Since 2000, there have been over 790,000 mergers and acquisitions (M&A) around the world. The known value of these transactions surpasses a colossal $57 trillion.
Mergers and acquisitions have helped countless firms reach the very pinnacle of success. It’s the reason why most of the largest firms in the world have teams of experts whose only job is to seek out viable acquisitions. A well-implemented mergers and acquisition strategy can prove extremely fruitful for your business.
But exactly what is M&A? How can it benefit your company? What does a successful M&A process look like?
Read on to learn more.
What Is M&A?
The term mergers and acquisitions (M&A) describes the consolidation of two or more business entities and assets through various financial transactions. There’s a series of steps included in the merger and acquisition process, from planning to closing and implementation.
The entire process can take anywhere between three and six months. However, note that some M&A deals can take years to execute, depending on how complex the deal is. For tracking purposes, draft a timeline for the deal, but include some time for unexpected delays.
It’s always a smart move to use an M&A advisor, especially if this is your first M&A process. A professional can prove a huge help when it comes to merger and acquisition planning and execution. They can also help you anticipate and overcome hurdles along the way.
Steps in the M&A Process
If you’re going to be involved in mergers and acquisitions, you need a well-crafted M&A deal process that you’ll be following. Here’s what that process should look like:
Develop Your Strategy
Come up with a strategy that involves all the essential aspects of your M&A deal. That means you need to identify the motivation behind the M&A transaction, as well as what type of transaction you want to conduct. You should also determine how much capital you’re willing to spend on this transaction.
Identify and Contact Targets
Once you’ve developed an M&A strategy, it’s time to identify potential targets that fit your criteria. Make a list of every potential target in the market, and contact the targets to express your interest. The goal here is to get more information about your targets and assess their level of interest in the transaction.
Once you’ve had a fruitful conversation with a target and each party has shown an interest in proceeding with the transaction, it’s time to start the documentation process.
The initial documentation will include the submission of a letter of intent (LOI), as well as signing confidentiality documents. Once that’s done, you can then exchange information relevant to the deal, including company history and financials.
Valuation and Synergies
The next step involves assessing your target and the deal to see how it would benefit your shareholders.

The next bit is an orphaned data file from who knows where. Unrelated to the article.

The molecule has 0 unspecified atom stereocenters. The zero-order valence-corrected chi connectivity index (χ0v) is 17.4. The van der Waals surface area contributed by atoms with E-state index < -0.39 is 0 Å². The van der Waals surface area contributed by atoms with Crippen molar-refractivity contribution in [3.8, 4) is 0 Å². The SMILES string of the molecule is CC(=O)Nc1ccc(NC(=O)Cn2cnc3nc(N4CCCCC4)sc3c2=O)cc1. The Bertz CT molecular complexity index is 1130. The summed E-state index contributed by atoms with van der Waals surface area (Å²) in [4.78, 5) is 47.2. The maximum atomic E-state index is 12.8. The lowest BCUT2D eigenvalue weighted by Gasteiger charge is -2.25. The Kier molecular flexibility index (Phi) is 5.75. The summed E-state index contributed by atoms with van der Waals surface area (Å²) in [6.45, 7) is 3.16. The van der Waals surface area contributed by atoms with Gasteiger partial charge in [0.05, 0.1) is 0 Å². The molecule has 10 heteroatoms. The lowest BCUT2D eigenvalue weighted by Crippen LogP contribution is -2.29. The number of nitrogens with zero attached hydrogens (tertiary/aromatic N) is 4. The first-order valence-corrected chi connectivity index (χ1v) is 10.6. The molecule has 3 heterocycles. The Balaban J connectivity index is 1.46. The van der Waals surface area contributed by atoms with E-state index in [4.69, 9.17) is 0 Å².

If you’re the seller, you want to determine the best price so that your shareholders gain from this transaction. On the other hand, if you’re the buyer, you want to determine the extent of the synergies that you can gain from this deal, particularly in terms of increased market power, cost reduction, and so on.
Offer and Negotiation
Once you’ve completed your valuation and assessment of the target, it’s time to submit an offer to the seller. You could make this offer in cash or submit a stock offer.
The target will analyze your offer and either accept it or negotiate a higher price. Note that this step tends to take a longer time, especially where neither party is in a hurry to seal the deal.
Sometimes, this step is slowed down by competition, especially if your target is an attractive business entity with multiple bids from different interested buyers.
Do Due Diligence
Once the negotiations are over and your final offer is accepted, it’s time to do due diligence on your target. You’ll need to thoroughly review all aspects of the company, including its products or services, client base, human resources, financial accounts, and so on.
This step aims at ensuring that there’s no discrepancy in the information you based your offer on.
What happens if you notice discrepancies during your research? You can opt-out of the deal or revise your bid to justify the new information.
Draft the Purchase Agreement
If everything has gone smoothly thus far, including approvals by the government, it’s time to draft the final purchase agreement.
Generally, the purchase agreement outlines the amount of cash or stock you’re giving the target shareholders. Other details in the purchase agreement include the timeframe for making the payment.
Closing the Deal
As soon as both parties have finalized the purchase agreement, the next step is to close the deal. Each party signs the deal closure documents, with the buyer going on to assume control of the target. The management teams of both entities then work together, integrating into one merged entity.
Execute the M&A Process Successfully
Mergers and acquisitions happen all the time, helping business entities grow significantly within the same industry or expand into other industries. By understanding the M&A process, you can make your transactions more hassle-free, saving both entities much time and unnecessary headaches.
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